Spring, 2022 International/Academic/Cultural Activities

2022 Cross-Cultural English Club

3/14 Monday: Reading in the 2020s

What do you read besides class-assigned texts?

Date & Time:3/14 Mon 12:30-14:10
Venue:誠 Building B1 CLA Meeting Room

The first meeting of the Cross-Cultural English Club has rounded off. We invited IELTS examiner, Teacher Alex, to lead us into the world of English conversation. With Alex’s guidance and various media resources he prepared, we had a great exchange of views on this week’s topic, “Reading in the 2020s”. On top of that, Alex’s birthday happened to be in the same week, hence our sweet bilingual coordinator prepared a surprise cake to send him some birthday blessings.

3/28 Monday: Social Media and the Internet Era

How much sway do online influencers have, and is it appropriate?

4/15 Friday: Eastern Education and Western Education

Are we studying and learning the same thing?

4/22 Friday: Earth Day

Do people really care about the environment?

5/9 Monday: Multicultural Societies

How multicultural is Taiwaneses society?

5/23 Monday: English and Bilingual Taiwan

What are the biggest challenges of EMI classes?

2022 Cross-Cultural Presentation Series

4/20 The USA

Date & Time:4/18 Fri 12:20-13:10
Venue:誠 Building B1 CLA Meeting Room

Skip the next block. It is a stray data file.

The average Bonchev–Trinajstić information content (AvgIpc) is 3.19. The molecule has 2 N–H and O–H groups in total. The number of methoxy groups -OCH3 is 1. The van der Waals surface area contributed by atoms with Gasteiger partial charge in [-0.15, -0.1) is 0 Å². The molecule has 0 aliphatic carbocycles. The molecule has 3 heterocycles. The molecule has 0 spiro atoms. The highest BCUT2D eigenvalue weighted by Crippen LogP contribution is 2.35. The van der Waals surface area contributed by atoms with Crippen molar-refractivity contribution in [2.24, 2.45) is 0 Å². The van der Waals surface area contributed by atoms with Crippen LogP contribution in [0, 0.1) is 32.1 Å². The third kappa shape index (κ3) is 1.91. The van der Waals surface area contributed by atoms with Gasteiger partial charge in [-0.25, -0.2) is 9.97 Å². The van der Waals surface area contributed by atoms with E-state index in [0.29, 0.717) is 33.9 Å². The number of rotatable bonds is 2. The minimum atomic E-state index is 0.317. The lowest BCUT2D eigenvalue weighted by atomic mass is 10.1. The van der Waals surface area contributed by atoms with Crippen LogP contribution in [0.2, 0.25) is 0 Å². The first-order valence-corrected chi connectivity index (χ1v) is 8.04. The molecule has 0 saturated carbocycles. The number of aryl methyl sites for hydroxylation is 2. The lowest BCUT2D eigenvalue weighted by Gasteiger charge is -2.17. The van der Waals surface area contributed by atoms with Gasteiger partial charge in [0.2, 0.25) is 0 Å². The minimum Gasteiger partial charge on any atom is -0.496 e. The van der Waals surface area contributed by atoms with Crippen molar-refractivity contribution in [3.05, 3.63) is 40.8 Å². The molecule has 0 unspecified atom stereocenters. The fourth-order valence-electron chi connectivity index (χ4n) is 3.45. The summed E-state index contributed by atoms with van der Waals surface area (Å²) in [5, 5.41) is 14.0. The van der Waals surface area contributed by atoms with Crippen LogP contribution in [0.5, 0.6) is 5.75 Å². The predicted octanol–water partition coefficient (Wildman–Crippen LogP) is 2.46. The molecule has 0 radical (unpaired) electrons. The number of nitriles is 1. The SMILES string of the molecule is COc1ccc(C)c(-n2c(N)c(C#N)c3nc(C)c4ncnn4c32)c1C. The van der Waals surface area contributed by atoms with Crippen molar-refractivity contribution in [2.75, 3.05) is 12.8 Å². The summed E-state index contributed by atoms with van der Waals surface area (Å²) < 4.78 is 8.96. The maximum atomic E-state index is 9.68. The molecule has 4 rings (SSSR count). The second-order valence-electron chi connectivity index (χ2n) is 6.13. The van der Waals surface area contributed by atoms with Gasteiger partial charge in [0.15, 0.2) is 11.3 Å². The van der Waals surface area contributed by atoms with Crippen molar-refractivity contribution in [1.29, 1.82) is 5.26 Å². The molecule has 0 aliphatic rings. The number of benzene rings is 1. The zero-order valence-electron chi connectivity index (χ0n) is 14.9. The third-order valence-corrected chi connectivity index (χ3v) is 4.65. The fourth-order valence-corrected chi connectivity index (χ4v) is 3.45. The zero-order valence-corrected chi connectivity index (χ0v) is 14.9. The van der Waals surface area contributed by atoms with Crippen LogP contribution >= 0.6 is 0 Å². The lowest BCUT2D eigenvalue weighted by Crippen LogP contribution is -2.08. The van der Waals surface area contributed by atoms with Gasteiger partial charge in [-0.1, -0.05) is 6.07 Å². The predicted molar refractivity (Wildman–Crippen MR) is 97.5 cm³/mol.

The first meeting of CLA Cross-Cultural Presentation Series-USA had ended in a big round of applause. The speaker, Louisa Chang, had coverd a wide range of topics. There were ethnicities, university system, politics and culture differences among the US, UK and Taiwan. Our students had an enthusiastic interaction with Louisa during the speech. We are all looking forward to the next Cross-Cultural presentation-Vietnam!

4/27 Vietnam

Date & Time:4/27 Wed 12:20-13:10
Venue:誠 Building B1 CLA Meeting Room

5/20 The Czech Republic

Date & Time:5/20 Fri 12:20-13:10

5/30 Malaysia

Date & Time:5/30 Mon 12:20-13:10


Thanks to the CLA’s Cross-Cultural English Club, I could immerse myself into an all-English environment. I am usually too shy to speak English and always not having enough confidence to express myself. This gradually becomes the biggest challenge when I want to communicate with others in English. During the club, I had the chance to express my thoughts in English, to have conversations with partners in English, and to enhance my English speaking ability in fun!